Alexander Vreeland, grandson of fashion journalist Diana Vreeland, tells us about his new book, ‘Bon Mots: Words of Wisdom from the Empress of Fashion’.
Diana Vreeland’s insightful edicts and evocative aphorisms remain her strongest legacy. She looked at life as a romantic and lived through dreams and imagination. Showing leadership, vision, and timeless wit, this book celebrates her visionary words that not only transformed the world of fashion, but also gave us sage advice to live by.
Sourced and edited by her grandson Alexander, Diana Vreeland: Bon Mots covers Vreeland’s incisive views of subjects such as allure, fashion, and style (“I mean, a new dress doesn’t get you anywhere; it’s the life you’re living in the dress”); beauty (“The neck is the beginning and end of looking like anybody”); age (“The quickest way to show your age is to try to look young”); color (“Black is the hardest color to get right–except for gray”); and her powerfully creative way of thinking (“I’m looking for the suggestion of something I’ve never seen”) Brought to life by illustrator Luke Edward Hall, Bon Mots vividly displays Mrs. Vreeland’s original thought and speech, which is equally as inspiring and relevant now as it was then.
About the Author
Diana Vreeland (1903-1989) joined Harper’s Bazaar as fashion editor in 1936; was the editor in chief of Vogue from 1962 to 1971; and later oversaw the Costume Institute at the Metropolitan Museum of Art. Alexander Vreeland has had an extensive career in fashion and beauty and is the president of the Diana Vreeland Estate and the author of Diana Vreeland Memos (Rizzoli, 2013) and Diana Vreeland: The Modern Woman (Rizzoli, 2015). Luke Edward Hall is a London-based artist and designer.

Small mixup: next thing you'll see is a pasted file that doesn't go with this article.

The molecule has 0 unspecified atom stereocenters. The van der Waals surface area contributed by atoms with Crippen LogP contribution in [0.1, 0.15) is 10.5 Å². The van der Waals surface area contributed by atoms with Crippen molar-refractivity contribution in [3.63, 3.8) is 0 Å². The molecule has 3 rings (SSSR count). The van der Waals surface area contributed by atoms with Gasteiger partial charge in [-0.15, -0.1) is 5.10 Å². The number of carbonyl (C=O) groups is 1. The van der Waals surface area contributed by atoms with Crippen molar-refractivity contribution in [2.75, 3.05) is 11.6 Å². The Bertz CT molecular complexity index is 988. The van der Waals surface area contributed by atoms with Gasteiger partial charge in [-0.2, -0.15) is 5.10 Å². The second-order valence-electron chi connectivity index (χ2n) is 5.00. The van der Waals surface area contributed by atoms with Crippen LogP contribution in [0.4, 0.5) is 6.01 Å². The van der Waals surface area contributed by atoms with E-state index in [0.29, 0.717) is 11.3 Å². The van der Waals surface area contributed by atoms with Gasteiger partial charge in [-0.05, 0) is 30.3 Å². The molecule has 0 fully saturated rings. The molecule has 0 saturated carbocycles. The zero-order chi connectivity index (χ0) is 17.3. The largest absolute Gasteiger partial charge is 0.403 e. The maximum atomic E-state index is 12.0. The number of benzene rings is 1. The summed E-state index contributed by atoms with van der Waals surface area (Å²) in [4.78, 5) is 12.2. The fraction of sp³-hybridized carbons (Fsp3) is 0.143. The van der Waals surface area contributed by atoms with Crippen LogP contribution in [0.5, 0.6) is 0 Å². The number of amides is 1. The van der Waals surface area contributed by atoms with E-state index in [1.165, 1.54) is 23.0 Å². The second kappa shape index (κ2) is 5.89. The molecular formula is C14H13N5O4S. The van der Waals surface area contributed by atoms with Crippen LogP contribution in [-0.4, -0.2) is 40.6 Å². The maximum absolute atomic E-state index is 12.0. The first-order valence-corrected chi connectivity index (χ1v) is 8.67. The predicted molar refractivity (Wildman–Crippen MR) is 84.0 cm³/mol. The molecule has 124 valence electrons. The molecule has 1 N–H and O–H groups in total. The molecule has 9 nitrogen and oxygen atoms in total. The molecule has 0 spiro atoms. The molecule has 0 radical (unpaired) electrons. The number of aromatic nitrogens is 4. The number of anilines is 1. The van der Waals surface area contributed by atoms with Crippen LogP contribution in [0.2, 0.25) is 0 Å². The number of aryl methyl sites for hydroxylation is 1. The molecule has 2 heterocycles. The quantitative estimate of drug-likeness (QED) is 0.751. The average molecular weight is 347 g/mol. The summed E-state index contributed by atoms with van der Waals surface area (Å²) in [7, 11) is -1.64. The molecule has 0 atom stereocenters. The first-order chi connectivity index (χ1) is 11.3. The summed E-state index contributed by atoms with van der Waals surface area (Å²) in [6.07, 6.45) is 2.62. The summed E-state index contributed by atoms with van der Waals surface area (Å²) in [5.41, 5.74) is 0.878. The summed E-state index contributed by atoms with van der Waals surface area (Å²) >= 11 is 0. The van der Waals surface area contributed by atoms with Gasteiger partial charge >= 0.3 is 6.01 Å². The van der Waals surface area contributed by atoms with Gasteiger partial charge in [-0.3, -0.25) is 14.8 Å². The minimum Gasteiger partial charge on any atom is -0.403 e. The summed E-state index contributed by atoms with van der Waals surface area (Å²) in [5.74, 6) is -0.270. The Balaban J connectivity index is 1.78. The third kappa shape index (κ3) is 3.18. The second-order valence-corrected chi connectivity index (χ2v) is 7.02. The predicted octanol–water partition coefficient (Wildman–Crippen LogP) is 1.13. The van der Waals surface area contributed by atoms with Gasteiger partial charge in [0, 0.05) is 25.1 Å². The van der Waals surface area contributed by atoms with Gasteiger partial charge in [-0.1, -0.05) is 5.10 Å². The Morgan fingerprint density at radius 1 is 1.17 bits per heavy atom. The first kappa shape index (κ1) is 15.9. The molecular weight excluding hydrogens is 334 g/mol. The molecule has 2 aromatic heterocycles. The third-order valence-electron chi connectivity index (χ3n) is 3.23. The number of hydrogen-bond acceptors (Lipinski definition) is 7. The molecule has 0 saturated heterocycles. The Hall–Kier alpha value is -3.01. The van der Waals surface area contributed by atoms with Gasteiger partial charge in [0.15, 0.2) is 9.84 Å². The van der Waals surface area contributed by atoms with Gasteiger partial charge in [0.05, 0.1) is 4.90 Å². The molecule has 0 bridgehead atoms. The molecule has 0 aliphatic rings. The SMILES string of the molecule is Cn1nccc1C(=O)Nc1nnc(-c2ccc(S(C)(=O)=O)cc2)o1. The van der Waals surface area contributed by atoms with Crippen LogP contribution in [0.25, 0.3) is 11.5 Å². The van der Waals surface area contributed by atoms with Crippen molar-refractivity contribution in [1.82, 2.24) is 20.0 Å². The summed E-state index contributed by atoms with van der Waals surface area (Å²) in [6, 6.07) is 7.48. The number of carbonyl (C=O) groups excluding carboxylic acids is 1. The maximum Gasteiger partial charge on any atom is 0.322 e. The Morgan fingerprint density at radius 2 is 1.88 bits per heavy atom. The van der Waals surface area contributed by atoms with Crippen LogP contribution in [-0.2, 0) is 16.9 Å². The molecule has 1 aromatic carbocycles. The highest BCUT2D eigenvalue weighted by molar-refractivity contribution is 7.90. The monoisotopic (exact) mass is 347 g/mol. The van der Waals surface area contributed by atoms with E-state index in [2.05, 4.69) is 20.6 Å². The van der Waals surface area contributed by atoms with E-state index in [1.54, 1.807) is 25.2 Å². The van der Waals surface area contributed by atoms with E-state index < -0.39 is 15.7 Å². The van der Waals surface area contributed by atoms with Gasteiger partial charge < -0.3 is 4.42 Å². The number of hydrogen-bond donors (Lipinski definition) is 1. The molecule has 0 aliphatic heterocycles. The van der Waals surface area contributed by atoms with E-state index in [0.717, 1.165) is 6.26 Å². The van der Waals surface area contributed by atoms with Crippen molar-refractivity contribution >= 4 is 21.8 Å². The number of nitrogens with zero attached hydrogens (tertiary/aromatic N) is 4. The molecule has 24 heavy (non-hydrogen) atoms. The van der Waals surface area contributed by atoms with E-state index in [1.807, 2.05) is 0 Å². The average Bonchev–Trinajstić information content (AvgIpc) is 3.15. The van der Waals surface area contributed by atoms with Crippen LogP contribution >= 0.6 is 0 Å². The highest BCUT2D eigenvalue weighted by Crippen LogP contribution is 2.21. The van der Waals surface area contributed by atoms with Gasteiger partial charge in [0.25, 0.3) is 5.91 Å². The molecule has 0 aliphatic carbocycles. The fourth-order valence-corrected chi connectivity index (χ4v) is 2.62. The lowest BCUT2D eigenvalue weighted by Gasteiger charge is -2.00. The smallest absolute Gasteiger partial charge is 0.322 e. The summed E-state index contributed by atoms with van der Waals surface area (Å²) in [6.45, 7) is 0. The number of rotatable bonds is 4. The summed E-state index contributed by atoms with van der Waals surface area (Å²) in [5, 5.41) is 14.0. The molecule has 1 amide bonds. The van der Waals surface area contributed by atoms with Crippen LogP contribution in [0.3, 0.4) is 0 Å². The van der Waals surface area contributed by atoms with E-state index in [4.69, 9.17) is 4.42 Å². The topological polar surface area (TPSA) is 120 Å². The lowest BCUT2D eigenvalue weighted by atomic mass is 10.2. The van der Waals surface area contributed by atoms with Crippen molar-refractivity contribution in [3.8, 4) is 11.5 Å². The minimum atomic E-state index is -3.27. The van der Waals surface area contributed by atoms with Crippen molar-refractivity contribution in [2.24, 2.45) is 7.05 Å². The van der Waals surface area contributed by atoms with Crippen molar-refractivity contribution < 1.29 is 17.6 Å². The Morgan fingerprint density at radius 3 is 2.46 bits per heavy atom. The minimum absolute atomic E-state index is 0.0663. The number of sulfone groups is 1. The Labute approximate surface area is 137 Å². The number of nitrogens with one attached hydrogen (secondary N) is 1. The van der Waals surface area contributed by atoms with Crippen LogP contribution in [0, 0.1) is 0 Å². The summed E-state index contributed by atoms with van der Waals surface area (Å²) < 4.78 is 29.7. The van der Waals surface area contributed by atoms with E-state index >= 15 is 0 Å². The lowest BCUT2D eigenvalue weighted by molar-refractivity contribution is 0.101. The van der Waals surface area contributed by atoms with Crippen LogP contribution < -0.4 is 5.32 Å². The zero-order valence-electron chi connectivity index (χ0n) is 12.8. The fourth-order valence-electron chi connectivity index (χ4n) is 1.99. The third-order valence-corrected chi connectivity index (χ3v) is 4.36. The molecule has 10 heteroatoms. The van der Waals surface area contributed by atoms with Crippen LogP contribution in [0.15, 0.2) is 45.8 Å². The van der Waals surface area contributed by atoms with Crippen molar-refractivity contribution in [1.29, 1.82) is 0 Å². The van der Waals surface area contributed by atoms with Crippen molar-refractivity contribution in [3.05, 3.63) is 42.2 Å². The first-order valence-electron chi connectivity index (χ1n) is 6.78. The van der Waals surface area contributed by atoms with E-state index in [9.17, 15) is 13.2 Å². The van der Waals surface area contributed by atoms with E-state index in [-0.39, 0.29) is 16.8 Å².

One of the largest canvases from Thiebaud’s groundbreaking early period, it depicts a row of arcade machines, decorated in a vibrant mix of oranges and yellows…With their foreshortened bodies, the machines press towards the picture plane like the cakes and hot dogs in Thiebaud’s other works, inviting the viewer to reach in and taste.
It’s a classic of Pop art, a masterful reflection of the post-war boom in consumerism.
In November 2020, Wayne Thiebaud — the American artist best-known for his still lifes of pies, pastries and other tempting treats — turns 100.
Thiebaud also had a lot of fun with the backglasses: instead of cartoons and flashing lights, he decorated them with the ghostly, geometric forms of Frank Stella’s Concentric Squares, Jasper Johns’ Targets and Ellsworth Kelly’s Colors for a Large Wall.
In this week’s episode of “Cocktails with a Curator,” join Deputy Director and Peter Jay Sharp Chief Curator Xavier F. Salomon as he considers the life of statesman Warren Hastings, who is depicted in a small watercolor from about 1791 by the prominent British artist George Stubbs. Explore the tumultuous career of Hastings, from his tenure as governor-general of India to a decade-long trial in Westminster Hall upon his return to England. This week’s complementary cocktail is a gin and tonic garnished with a slice of lime.